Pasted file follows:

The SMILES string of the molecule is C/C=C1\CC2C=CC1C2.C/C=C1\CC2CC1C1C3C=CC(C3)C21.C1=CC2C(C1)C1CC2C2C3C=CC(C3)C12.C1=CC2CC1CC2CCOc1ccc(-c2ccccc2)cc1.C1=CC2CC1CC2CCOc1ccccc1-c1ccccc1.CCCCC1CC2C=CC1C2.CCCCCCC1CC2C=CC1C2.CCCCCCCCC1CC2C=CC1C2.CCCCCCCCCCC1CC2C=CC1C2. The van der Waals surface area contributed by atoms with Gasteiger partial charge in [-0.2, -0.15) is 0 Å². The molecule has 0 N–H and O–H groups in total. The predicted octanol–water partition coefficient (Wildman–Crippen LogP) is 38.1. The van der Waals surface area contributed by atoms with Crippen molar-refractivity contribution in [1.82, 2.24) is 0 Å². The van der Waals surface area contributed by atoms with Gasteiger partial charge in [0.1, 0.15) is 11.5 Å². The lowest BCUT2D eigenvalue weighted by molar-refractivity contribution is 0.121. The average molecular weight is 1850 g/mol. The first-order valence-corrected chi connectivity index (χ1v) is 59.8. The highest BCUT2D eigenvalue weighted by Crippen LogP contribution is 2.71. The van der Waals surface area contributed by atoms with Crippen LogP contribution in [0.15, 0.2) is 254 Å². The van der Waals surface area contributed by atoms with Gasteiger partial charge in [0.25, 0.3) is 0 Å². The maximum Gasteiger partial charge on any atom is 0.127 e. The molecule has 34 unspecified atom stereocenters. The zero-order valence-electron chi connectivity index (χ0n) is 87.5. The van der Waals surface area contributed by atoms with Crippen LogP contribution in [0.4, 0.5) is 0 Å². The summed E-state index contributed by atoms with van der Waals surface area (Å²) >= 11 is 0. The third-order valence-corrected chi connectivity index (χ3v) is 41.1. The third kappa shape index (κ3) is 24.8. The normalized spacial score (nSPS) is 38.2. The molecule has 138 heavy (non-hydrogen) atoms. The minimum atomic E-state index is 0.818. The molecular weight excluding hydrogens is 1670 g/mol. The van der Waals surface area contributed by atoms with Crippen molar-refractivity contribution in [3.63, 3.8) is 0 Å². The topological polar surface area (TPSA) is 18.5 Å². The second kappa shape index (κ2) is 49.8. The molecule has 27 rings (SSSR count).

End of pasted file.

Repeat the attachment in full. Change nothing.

The SMILES string of the molecule is C/C=C1\CC2C=CC1C2.C/C=C1\CC2CC1C1C3C=CC(C3)C21.C1=CC2C(C1)C1CC2C2C3C=CC(C3)C12.C1=CC2CC1CC2CCOc1ccc(-c2ccccc2)cc1.C1=CC2CC1CC2CCOc1ccccc1-c1ccccc1.CCCCC1CC2C=CC1C2.CCCCCCC1CC2C=CC1C2.CCCCCCCCC1CC2C=CC1C2.CCCCCCCCCCC1CC2C=CC1C2. The van der Waals surface area contributed by atoms with Gasteiger partial charge in [-0.2, -0.15) is 0 Å². The molecule has 0 N–H and O–H groups in total. The predicted octanol–water partition coefficient (Wildman–Crippen LogP) is 38.1. The van der Waals surface area contributed by atoms with Crippen molar-refractivity contribution in [1.82, 2.24) is 0 Å². The van der Waals surface area contributed by atoms with Gasteiger partial charge in [0.1, 0.15) is 11.5 Å². The lowest BCUT2D eigenvalue weighted by molar-refractivity contribution is 0.121. The average molecular weight is 1850 g/mol. The first-order valence-corrected chi connectivity index (χ1v) is 59.8. The highest BCUT2D eigenvalue weighted by Crippen LogP contribution is 2.71. The van der Waals surface area contributed by atoms with Crippen LogP contribution in [0.15, 0.2) is 254 Å². The van der Waals surface area contributed by atoms with Gasteiger partial charge in [0.25, 0.3) is 0 Å². The maximum Gasteiger partial charge on any atom is 0.127 e. The molecule has 34 unspecified atom stereocenters. The zero-order valence-electron chi connectivity index (χ0n) is 87.5. The van der Waals surface area contributed by atoms with Crippen LogP contribution in [0.4, 0.5) is 0 Å². The summed E-state index contributed by atoms with van der Waals surface area (Å²) >= 11 is 0. The third-order valence-corrected chi connectivity index (χ3v) is 41.1. The third kappa shape index (κ3) is 24.8. The normalized spacial score (nSPS) is 38.2. The molecule has 138 heavy (non-hydrogen) atoms. The minimum atomic E-state index is 0.818. The molecular weight excluding hydrogens is 1670 g/mol. The van der Waals surface area contributed by atoms with Crippen molar-refractivity contribution in [3.63, 3.8) is 0 Å². The topological polar surface area (TPSA) is 18.5 Å². The second kappa shape index (κ2) is 49.8. The molecule has 27 rings (SSSR count).